Remember a couple of weeks ago when I was complaining about the movie "Where the Wild Things Are"? My biggest complaint about it was that it took a simple story about a normal boy and turned it into a complex story about a bunch of dysfunctional characters. The story I love, the picture book story, seemed to be a creative prompt for a much darker movie, almost as if the movie had been based on a completely different book inspired by the picture book.
Well, guess what... it was.
The Wild Things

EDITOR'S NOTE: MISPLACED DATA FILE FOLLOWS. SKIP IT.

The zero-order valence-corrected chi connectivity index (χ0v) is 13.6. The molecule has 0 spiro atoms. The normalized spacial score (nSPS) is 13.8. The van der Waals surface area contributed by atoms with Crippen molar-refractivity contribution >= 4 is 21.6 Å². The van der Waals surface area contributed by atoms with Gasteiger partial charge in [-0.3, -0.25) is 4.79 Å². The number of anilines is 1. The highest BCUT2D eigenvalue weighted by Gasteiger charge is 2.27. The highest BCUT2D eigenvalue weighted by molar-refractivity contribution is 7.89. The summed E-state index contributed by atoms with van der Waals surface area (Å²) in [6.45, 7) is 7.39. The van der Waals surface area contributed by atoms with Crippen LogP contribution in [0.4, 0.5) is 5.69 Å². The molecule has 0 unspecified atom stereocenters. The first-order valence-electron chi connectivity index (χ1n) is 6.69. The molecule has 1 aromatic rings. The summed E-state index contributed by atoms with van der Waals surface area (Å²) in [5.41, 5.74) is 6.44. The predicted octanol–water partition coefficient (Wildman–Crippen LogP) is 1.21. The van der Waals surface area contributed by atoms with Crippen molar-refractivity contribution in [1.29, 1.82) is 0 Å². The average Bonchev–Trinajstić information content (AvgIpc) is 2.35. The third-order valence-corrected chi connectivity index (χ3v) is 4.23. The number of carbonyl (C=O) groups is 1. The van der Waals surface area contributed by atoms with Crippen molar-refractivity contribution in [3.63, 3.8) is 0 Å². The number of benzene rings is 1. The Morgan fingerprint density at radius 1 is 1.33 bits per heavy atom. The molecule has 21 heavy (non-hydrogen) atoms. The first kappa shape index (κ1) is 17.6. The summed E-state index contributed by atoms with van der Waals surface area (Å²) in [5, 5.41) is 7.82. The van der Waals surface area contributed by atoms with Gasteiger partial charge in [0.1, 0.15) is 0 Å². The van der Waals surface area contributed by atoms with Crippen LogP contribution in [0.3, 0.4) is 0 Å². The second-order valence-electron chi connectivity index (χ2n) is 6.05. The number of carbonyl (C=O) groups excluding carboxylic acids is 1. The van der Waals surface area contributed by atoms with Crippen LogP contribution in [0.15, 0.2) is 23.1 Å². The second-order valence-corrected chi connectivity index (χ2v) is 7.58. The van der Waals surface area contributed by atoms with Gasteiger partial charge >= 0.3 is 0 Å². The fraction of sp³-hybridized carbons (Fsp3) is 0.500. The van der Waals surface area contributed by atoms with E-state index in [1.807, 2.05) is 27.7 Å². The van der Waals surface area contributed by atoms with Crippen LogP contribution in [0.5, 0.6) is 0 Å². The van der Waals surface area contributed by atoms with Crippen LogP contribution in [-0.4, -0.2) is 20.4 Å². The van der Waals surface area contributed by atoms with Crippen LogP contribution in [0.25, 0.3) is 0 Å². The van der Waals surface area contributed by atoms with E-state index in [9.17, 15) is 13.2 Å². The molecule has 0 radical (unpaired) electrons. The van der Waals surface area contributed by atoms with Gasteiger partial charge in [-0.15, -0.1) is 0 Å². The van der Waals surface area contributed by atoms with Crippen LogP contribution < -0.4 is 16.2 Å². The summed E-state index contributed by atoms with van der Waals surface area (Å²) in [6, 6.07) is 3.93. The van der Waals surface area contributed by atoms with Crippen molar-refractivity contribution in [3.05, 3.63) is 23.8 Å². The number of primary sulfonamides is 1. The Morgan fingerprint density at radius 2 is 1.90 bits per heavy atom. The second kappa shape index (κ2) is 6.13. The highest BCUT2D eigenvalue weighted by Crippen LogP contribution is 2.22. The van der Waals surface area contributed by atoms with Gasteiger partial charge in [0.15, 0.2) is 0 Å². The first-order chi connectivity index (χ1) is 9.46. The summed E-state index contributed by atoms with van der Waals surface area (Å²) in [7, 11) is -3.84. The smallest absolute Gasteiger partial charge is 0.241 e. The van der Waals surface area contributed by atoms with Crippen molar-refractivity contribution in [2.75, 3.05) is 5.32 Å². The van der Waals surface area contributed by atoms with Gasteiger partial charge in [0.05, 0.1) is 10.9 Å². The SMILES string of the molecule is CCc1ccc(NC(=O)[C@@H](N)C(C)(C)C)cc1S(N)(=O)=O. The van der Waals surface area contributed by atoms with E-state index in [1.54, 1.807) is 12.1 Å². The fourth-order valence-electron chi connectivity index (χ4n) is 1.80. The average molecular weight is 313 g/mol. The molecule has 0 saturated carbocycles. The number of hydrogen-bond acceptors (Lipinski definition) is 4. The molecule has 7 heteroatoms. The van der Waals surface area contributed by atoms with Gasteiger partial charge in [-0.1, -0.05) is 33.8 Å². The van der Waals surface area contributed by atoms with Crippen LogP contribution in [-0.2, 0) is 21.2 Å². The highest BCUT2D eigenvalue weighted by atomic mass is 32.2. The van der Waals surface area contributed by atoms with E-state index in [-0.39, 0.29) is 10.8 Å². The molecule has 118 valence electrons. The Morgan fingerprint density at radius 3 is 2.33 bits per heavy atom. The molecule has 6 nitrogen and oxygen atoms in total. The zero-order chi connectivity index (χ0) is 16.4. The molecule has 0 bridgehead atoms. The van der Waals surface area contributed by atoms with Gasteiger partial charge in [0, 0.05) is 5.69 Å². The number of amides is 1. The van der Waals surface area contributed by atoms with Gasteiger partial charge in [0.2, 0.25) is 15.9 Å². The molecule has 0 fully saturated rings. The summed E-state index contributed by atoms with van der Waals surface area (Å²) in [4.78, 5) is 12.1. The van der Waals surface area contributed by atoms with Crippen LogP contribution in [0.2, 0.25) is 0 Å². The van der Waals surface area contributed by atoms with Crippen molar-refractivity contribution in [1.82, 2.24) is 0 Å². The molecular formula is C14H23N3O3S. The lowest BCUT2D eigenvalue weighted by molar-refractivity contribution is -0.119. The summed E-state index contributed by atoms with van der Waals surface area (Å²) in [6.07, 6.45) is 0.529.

The Wild Things, based loosely on the storybook by Maurice Sendak and the screenplay co-written with Spike Jonze, is about the confusions of a boy, Max, making his way in a world he can’t control. His father is gone, his mother is spending time with a younger boyfriend, his sister is becoming a teenager and no longer has interest in him. At the same time, he finds himself capable of startling acts of wildness — he wears a wolf suit, bites his mom, can’t always control his outbursts. During a fight at home, Max flees and runs away into the woods. He finds a boat there, jumps in, and ends up on the open sea, destination unknown. He lands on the island of the Wild Things, and soon he becomes their king. But things get complicated when Max realizes that the Wild Things want as much from him as he wants from them. Funny, dark, and alive, The Wild Things is a timeless and time-tested tale for all ages.